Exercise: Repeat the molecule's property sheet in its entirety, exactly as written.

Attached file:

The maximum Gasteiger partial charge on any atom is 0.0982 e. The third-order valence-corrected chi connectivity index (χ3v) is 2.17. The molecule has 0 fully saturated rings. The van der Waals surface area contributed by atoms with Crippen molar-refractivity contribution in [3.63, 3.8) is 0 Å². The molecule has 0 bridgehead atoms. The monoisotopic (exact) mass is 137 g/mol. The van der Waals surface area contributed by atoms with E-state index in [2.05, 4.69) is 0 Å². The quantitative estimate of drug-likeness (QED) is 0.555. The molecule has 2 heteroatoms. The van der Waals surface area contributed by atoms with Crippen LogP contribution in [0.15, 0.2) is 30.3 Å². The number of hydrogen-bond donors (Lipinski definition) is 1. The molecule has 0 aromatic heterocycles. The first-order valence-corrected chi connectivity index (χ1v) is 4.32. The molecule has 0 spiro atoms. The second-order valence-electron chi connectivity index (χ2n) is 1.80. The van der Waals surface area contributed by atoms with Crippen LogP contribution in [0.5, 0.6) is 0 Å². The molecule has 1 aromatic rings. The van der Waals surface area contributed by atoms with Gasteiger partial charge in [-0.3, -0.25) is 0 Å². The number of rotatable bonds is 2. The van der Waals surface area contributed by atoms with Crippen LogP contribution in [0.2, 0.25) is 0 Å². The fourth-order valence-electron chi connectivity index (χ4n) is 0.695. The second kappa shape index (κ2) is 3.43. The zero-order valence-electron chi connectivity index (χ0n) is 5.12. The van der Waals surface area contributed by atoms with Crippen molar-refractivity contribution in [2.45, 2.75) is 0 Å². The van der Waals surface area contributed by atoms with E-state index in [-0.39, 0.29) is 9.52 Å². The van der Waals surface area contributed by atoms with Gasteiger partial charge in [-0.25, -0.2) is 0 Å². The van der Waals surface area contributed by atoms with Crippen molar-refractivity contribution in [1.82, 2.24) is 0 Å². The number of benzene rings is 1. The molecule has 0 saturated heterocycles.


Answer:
The maximum Gasteiger partial charge on any atom is 0.0982 e. The third-order valence-corrected chi connectivity index (χ3v) is 2.17. The molecule has 0 fully saturated rings. The van der Waals surface area contributed by atoms with Crippen molar-refractivity contribution in [3.63, 3.8) is 0 Å². The molecule has 0 bridgehead atoms. The monoisotopic (exact) mass is 137 g/mol. The van der Waals surface area contributed by atoms with E-state index in [2.05, 4.69) is 0 Å². The quantitative estimate of drug-likeness (QED) is 0.555. The molecule has 2 heteroatoms. The van der Waals surface area contributed by atoms with Crippen LogP contribution in [0.15, 0.2) is 30.3 Å². The number of hydrogen-bond donors (Lipinski definition) is 1. The molecule has 0 aromatic heterocycles. The first-order valence-corrected chi connectivity index (χ1v) is 4.32. The molecule has 0 spiro atoms. The second-order valence-electron chi connectivity index (χ2n) is 1.80. The van der Waals surface area contributed by atoms with Crippen LogP contribution in [0.5, 0.6) is 0 Å². The molecule has 1 aromatic rings. The van der Waals surface area contributed by atoms with Gasteiger partial charge in [-0.3, -0.25) is 0 Å². The number of rotatable bonds is 2. The van der Waals surface area contributed by atoms with Crippen LogP contribution in [0.2, 0.25) is 0 Å². The fourth-order valence-electron chi connectivity index (χ4n) is 0.695. The second kappa shape index (κ2) is 3.43. The zero-order valence-electron chi connectivity index (χ0n) is 5.12. The van der Waals surface area contributed by atoms with Crippen molar-refractivity contribution in [2.45, 2.75) is 0 Å². The van der Waals surface area contributed by atoms with E-state index in [-0.39, 0.29) is 9.52 Å². The van der Waals surface area contributed by atoms with Gasteiger partial charge in [-0.25, -0.2) is 0 Å². The van der Waals surface area contributed by atoms with Crippen molar-refractivity contribution in [1.82, 2.24) is 0 Å². The number of benzene rings is 1. The molecule has 0 saturated heterocycles.